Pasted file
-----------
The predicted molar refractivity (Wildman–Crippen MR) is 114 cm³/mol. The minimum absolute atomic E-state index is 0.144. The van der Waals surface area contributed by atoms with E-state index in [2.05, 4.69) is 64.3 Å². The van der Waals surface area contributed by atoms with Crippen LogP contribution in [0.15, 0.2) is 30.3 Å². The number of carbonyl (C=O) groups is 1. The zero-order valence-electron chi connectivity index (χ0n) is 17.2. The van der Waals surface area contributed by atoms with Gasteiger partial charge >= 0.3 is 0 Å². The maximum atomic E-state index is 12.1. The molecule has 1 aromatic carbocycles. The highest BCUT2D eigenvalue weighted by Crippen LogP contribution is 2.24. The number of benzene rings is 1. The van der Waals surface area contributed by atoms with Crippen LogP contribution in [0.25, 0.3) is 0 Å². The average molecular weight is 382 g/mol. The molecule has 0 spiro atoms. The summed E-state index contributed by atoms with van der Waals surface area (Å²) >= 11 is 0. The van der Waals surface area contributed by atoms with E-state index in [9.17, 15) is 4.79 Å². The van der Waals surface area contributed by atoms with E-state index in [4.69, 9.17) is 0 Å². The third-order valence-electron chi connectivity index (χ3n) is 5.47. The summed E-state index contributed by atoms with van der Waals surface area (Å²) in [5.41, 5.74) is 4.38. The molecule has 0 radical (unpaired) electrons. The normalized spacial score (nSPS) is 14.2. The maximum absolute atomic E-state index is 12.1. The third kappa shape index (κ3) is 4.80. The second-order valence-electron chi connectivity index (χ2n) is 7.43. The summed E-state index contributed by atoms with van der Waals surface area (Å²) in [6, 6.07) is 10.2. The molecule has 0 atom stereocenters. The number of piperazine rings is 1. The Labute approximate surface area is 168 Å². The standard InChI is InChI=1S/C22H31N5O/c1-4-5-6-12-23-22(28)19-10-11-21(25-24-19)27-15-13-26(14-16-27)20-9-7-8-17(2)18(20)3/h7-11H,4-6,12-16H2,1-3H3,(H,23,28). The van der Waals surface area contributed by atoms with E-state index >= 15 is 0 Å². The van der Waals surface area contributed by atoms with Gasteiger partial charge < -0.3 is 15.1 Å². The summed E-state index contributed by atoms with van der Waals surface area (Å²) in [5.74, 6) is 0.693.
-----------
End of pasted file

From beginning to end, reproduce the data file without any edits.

The predicted molar refractivity (Wildman–Crippen MR) is 114 cm³/mol. The minimum absolute atomic E-state index is 0.144. The van der Waals surface area contributed by atoms with E-state index in [2.05, 4.69) is 64.3 Å². The van der Waals surface area contributed by atoms with Crippen LogP contribution in [0.15, 0.2) is 30.3 Å². The number of carbonyl (C=O) groups is 1. The zero-order valence-electron chi connectivity index (χ0n) is 17.2. The van der Waals surface area contributed by atoms with Gasteiger partial charge >= 0.3 is 0 Å². The maximum atomic E-state index is 12.1. The molecule has 1 aromatic carbocycles. The highest BCUT2D eigenvalue weighted by Crippen LogP contribution is 2.24. The number of benzene rings is 1. The van der Waals surface area contributed by atoms with Crippen LogP contribution in [0.25, 0.3) is 0 Å². The average molecular weight is 382 g/mol. The molecule has 0 spiro atoms. The summed E-state index contributed by atoms with van der Waals surface area (Å²) >= 11 is 0. The van der Waals surface area contributed by atoms with E-state index in [9.17, 15) is 4.79 Å². The van der Waals surface area contributed by atoms with E-state index in [4.69, 9.17) is 0 Å². The third-order valence-electron chi connectivity index (χ3n) is 5.47. The summed E-state index contributed by atoms with van der Waals surface area (Å²) in [5.41, 5.74) is 4.38. The molecule has 0 radical (unpaired) electrons. The normalized spacial score (nSPS) is 14.2. The maximum absolute atomic E-state index is 12.1. The third kappa shape index (κ3) is 4.80. The second-order valence-electron chi connectivity index (χ2n) is 7.43. The summed E-state index contributed by atoms with van der Waals surface area (Å²) in [6, 6.07) is 10.2. The molecule has 0 atom stereocenters. The number of piperazine rings is 1. The Labute approximate surface area is 168 Å². The standard InChI is InChI=1S/C22H31N5O/c1-4-5-6-12-23-22(28)19-10-11-21(25-24-19)27-15-13-26(14-16-27)20-9-7-8-17(2)18(20)3/h7-11H,4-6,12-16H2,1-3H3,(H,23,28). The van der Waals surface area contributed by atoms with E-state index >= 15 is 0 Å². The van der Waals surface area contributed by atoms with Gasteiger partial charge < -0.3 is 15.1 Å². The summed E-state index contributed by atoms with van der Waals surface area (Å²) in [5.74, 6) is 0.693.